Marlins Haunted By More Than Losses

Some Marlins are doubling up at a Milwaukee hotel, afraid to sleep alone because of ghosts

It isn't the nightmare of facing a sweep by the Brewers that's causing some Marlins to lie wide awake at the team hotel.

Nor is it the memory of Ricky Nolasco's poor performance on the mound that finds them huddled together for comfort, or Leo Núñez' old chin hair that haunts them in the night.

"At least two pairs of Marlins players" are sharing rooms on the road in Milwaukee, according to the Palm Beach Post, because they're terrified of a portly little spectre named Charles Pfister who haunts the century-old Victorian hotel that bears his name. 

The Pfister ghost has struck before, and his legend has spread so far throughout the league that even Fish are spooked. Twins center fielder Carlos Gomez claims to have experienced strange occurrences at the hotel, and Seattle's Adrian Beltre slept with a bat after a run-in while he played for the Dodgers. Now the Dodgers refuse to stay at the Pfister, and some Marlins are refusing to sleep alone.

For players in a sport defined by curses and superstitions, this seems especially pansy of the big, muscly Marlins. Of course, with no desire to become a ghost ourselves, we'll decline to say it to their faces. 

But there's curses of both a Bambino and a billy goat, and a late Cleveland trainer who many believe returned to the field in the form of a seagull. There's even a fan of the AAA Iowa Cubs who, according to the team's players, should only be ignored or mistreated at the risk of certain career death or disaster -- not to mention a plethora of stadium spirits and countless locker room, at-bat, and pre-game superstitions by which players swear. What's an extra ghost to baseball?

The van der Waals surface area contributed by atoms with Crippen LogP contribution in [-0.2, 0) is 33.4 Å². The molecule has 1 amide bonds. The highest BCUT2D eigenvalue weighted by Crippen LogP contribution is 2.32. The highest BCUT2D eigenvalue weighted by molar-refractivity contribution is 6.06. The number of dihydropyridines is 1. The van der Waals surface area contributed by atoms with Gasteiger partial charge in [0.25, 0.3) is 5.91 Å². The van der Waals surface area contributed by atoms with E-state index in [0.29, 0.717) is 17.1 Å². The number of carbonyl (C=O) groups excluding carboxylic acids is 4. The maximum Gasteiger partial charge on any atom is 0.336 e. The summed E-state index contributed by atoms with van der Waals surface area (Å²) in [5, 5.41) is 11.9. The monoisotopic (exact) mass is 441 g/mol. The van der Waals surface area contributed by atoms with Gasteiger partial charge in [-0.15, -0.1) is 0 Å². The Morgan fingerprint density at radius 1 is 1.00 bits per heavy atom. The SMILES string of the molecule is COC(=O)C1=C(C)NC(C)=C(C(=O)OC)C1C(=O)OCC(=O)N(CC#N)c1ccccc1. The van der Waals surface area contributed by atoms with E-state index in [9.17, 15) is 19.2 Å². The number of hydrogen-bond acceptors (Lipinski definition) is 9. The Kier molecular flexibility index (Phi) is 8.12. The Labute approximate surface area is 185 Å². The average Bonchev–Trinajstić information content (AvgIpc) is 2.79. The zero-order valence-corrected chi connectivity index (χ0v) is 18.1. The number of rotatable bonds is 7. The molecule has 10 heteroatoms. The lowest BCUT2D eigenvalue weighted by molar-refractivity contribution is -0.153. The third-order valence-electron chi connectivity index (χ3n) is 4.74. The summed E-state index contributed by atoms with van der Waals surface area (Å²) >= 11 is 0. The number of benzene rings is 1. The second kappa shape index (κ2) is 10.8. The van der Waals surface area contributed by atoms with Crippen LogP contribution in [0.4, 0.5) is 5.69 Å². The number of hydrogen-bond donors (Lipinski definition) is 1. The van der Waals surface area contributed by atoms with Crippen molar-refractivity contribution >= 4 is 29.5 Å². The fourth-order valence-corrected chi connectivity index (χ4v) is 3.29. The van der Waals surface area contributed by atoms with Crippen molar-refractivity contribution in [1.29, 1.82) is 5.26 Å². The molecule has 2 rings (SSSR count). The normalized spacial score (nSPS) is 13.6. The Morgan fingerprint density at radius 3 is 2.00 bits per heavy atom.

What the Marlins really need is a poltergeist who can guide their pitches around a bat or two -- especially Ricky Weeks' -- but they'll have to figure out how to win today's 3rd game against the Brewers on their own (or will they?).  Whatever the outcome, they next head to Los Angeles -- a city haunted by nothing but the ghost of baseball cutie Alyssa Milano's career. 

At least two pairs of them will be relieved.

Janie Campbell would welcome being haunted by ballpark hot dogs. Her work has appeared in irreverent sports sites around the Internet.

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